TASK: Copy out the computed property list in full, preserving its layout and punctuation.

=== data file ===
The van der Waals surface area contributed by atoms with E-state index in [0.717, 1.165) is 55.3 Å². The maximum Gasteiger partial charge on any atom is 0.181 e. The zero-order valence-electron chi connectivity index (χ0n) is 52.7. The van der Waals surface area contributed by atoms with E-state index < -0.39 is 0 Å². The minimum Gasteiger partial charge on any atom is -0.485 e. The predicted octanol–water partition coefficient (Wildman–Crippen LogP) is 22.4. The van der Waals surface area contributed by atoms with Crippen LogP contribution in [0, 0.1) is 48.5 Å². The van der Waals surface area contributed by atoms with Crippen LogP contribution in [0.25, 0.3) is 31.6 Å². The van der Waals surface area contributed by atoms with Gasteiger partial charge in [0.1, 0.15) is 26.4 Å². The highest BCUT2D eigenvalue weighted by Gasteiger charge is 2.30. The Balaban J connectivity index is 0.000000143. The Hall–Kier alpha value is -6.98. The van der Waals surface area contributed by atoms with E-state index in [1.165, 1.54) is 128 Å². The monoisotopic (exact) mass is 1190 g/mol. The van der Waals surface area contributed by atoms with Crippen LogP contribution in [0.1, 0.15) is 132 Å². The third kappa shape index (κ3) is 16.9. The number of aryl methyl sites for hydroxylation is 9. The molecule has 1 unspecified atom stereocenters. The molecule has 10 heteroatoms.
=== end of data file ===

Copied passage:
The van der Waals surface area contributed by atoms with E-state index in [0.717, 1.165) is 55.3 Å². The maximum Gasteiger partial charge on any atom is 0.181 e. The zero-order valence-electron chi connectivity index (χ0n) is 52.7. The van der Waals surface area contributed by atoms with E-state index < -0.39 is 0 Å². The minimum Gasteiger partial charge on any atom is -0.485 e. The predicted octanol–water partition coefficient (Wildman–Crippen LogP) is 22.4. The van der Waals surface area contributed by atoms with Crippen LogP contribution in [0, 0.1) is 48.5 Å². The van der Waals surface area contributed by atoms with Crippen LogP contribution in [0.25, 0.3) is 31.6 Å². The van der Waals surface area contributed by atoms with Gasteiger partial charge in [0.1, 0.15) is 26.4 Å². The highest BCUT2D eigenvalue weighted by Gasteiger charge is 2.30. The Balaban J connectivity index is 0.000000143. The Hall–Kier alpha value is -6.98. The van der Waals surface area contributed by atoms with E-state index in [1.165, 1.54) is 128 Å². The monoisotopic (exact) mass is 1190 g/mol. The van der Waals surface area contributed by atoms with Crippen LogP contribution in [0.1, 0.15) is 132 Å². The third kappa shape index (κ3) is 16.9. The number of aryl methyl sites for hydroxylation is 9. The molecule has 1 unspecified atom stereocenters. The molecule has 10 heteroatoms.